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, 25 (S1), S147-S152

Evaluation of an Integrative Post-Traumatic Stress Disorder Treatment Program

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Evaluation of an Integrative Post-Traumatic Stress Disorder Treatment Program

Lara G Hilton et al. J Altern Complement Med.

Abstract

Objectives: Post-traumatic stress disorder (PTSD) and combat-related stress can be refractory, pervasive, and have a devastating impact on those affected, their families, and society at large. Challenges dealing with symptoms may in turn make a servicemember more susceptible to problems, including alcohol abuse, interpersonal conflict, and occupational problems. An effective treatment strategy will address multifactorial issues by using a holistic multimodal approach. Back on Track is an intensive outpatient program utilizing a holistic philosophy and multimodal treatments to provide a whole systems approach for the treatment of combat-related stress reactions and PTSD in active duty servicemembers.

Design/setting/subjects: An explanatory, sequential, mixed-methods program evaluation was conducted to assess the effectiveness of a PTSD and combat stress treatment program. Quantitative outcomes were collected and analyzed on 595 participants at pre- and postinterventions and 6-week follow-up and qualitative data were gathered through participant interviews.

Intervention: The manualized program uses a multimodal, psychoeducational group therapy format with a holistic approach for treating combat stress, increasing resiliency, and assisting with reintegration. Rotating providers visit from other programs and services to deliver content in bio-psycho-social-spiritual domains, including didactic lectures on mindfulness and the relaxation response and daily sessions of yoga nidra and meditation.

Outcome measures: The primary outcome measure was PTSD symptom severity assessed with the PTSD Checklist-Military Version (PCL-M). Secondary outcomes included self-efficacy, knowledge, use, and satisfaction. Quantitative data were contextualized with interview data.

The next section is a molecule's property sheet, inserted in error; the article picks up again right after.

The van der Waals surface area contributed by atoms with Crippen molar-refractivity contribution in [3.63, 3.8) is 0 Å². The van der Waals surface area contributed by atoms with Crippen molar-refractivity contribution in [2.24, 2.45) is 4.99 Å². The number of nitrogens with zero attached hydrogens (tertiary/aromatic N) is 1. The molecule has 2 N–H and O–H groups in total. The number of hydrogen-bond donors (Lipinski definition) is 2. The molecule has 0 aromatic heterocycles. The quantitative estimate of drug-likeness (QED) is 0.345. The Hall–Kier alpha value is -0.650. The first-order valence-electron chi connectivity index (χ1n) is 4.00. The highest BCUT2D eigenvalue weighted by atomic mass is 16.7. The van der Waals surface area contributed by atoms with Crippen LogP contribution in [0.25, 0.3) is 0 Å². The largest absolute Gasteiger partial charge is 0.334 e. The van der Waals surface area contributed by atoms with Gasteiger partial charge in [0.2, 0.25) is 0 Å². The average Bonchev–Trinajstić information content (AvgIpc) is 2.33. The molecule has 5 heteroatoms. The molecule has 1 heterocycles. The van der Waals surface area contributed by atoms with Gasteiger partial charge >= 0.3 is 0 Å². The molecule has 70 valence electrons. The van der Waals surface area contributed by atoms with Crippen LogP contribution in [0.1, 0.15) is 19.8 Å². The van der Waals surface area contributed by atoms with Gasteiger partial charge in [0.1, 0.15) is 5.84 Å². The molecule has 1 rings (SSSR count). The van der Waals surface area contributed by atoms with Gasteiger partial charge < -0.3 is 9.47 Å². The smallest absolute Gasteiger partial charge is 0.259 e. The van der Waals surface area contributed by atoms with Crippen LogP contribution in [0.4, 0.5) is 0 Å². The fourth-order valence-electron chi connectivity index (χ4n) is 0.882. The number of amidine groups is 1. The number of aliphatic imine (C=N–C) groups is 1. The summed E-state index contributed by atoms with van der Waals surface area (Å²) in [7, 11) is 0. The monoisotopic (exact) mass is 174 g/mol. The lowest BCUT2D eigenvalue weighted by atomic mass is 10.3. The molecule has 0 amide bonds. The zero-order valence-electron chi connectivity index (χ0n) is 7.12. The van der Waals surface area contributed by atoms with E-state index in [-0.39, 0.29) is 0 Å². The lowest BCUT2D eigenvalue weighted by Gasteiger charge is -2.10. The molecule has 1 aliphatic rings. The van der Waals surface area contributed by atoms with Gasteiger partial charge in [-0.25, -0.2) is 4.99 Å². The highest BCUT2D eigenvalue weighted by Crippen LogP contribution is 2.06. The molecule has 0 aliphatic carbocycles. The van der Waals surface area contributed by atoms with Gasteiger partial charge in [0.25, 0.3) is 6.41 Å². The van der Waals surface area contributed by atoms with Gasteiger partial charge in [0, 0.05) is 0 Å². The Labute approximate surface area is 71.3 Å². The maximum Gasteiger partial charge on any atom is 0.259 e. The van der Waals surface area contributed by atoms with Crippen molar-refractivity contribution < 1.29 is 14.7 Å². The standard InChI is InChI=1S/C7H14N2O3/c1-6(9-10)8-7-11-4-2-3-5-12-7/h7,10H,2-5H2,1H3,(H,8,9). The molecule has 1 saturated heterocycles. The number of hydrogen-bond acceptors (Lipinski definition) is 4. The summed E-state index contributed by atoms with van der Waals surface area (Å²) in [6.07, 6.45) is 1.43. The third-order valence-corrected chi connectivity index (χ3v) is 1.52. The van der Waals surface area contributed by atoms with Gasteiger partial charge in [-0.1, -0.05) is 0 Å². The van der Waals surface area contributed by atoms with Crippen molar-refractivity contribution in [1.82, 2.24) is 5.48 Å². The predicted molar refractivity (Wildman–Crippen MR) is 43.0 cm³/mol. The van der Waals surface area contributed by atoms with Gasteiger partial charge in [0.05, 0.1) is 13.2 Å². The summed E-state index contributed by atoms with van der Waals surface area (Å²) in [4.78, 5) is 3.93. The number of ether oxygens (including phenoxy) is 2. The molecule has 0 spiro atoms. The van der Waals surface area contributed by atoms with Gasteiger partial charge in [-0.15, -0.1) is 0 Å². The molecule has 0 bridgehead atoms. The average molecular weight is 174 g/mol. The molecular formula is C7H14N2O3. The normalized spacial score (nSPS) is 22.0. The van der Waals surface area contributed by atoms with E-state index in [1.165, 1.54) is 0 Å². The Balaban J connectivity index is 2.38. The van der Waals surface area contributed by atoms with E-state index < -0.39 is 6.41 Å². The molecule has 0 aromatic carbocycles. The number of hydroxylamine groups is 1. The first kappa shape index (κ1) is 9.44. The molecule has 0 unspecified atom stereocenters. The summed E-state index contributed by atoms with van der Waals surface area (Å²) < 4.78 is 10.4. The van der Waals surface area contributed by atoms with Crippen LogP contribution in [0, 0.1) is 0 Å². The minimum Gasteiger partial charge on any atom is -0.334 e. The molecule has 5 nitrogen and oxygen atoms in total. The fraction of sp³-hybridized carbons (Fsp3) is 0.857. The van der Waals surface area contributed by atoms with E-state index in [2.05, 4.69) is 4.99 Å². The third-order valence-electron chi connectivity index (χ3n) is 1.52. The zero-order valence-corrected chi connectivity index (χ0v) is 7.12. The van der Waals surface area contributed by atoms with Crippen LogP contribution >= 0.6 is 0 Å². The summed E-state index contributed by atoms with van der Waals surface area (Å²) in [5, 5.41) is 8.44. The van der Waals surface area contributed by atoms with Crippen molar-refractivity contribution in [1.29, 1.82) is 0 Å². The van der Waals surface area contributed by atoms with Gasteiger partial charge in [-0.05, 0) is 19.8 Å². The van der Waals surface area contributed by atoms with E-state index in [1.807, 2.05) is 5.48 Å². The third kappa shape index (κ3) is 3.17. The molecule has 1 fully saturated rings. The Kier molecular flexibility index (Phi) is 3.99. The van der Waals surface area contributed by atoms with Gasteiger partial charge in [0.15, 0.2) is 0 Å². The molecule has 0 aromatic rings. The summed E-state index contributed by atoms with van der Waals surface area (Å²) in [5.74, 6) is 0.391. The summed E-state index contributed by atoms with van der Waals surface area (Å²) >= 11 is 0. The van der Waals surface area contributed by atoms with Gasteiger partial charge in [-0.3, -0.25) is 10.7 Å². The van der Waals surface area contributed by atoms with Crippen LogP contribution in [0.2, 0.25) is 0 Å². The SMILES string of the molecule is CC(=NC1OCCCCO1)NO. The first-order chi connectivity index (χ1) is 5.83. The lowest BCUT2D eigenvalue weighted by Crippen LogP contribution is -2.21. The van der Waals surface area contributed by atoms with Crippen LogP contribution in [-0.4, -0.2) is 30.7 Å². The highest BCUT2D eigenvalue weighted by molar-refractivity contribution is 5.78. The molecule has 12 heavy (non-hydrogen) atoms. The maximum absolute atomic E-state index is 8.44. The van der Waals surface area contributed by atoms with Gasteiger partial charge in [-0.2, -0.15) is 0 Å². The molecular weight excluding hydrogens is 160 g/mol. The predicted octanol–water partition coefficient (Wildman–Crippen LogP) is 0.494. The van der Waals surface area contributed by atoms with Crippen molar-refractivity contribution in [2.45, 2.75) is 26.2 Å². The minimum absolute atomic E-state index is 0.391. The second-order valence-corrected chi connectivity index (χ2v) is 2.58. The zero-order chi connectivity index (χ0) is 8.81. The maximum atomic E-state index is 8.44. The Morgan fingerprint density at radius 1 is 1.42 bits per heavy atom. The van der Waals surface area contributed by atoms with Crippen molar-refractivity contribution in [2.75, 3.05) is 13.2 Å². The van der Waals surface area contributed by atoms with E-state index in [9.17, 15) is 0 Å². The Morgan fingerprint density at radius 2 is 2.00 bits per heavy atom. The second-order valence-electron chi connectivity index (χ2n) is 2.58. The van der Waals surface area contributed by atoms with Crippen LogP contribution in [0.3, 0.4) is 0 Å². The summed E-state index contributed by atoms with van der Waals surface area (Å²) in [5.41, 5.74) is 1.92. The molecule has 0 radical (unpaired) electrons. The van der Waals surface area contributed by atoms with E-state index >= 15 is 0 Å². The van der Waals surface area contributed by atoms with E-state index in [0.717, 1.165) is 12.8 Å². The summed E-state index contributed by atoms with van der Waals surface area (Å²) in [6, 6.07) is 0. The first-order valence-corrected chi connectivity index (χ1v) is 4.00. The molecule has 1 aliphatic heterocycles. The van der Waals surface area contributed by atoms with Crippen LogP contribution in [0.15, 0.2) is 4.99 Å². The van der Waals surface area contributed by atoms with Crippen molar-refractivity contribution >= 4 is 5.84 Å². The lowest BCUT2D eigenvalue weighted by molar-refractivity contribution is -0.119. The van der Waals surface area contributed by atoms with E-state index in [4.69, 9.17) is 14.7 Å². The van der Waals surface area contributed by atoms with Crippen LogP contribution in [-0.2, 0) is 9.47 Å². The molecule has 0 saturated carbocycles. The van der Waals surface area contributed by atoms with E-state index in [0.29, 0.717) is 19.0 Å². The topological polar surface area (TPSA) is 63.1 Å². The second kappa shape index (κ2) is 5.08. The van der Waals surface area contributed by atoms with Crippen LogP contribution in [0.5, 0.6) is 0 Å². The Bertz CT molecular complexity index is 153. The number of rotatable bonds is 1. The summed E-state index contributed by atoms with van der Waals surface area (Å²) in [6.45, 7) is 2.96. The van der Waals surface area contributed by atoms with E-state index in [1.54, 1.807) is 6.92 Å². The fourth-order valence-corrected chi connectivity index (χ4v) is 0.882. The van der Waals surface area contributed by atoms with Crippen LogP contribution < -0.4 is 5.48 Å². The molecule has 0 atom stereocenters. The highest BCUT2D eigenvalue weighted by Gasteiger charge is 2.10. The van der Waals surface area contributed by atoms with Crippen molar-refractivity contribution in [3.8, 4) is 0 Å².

Results: Results demonstrated a highly statistically significant effect of the program when comparing within-subject PCL-M scores before and after program participation, signed rank S (N = 595) = -47,367, p < 0.001. This translates to a moderate effect size, Cohen's d (N = 595) = -0.55, 95% confidence interval = -0.62 to -0.47, and a mean decrease of 7 points on the PCL-M at postintervention, demonstrating response to treatment. There were significant increases in knowledge and self-efficacy and high levels of satisfaction with the program overall, content, materials, and delivery.

Conclusions: The treatment program has served ∼800 servicemembers since inception and has since expanded to five installations. The provision of whole systems care where the approach is holistic, multimodal, and multidisciplinary may be a way forward for the successful treatment of PTSD and other debilitating behavioral health conditions in military contexts and beyond.

Keywords: PTSD; integrative medicine; military health; program evaluation.

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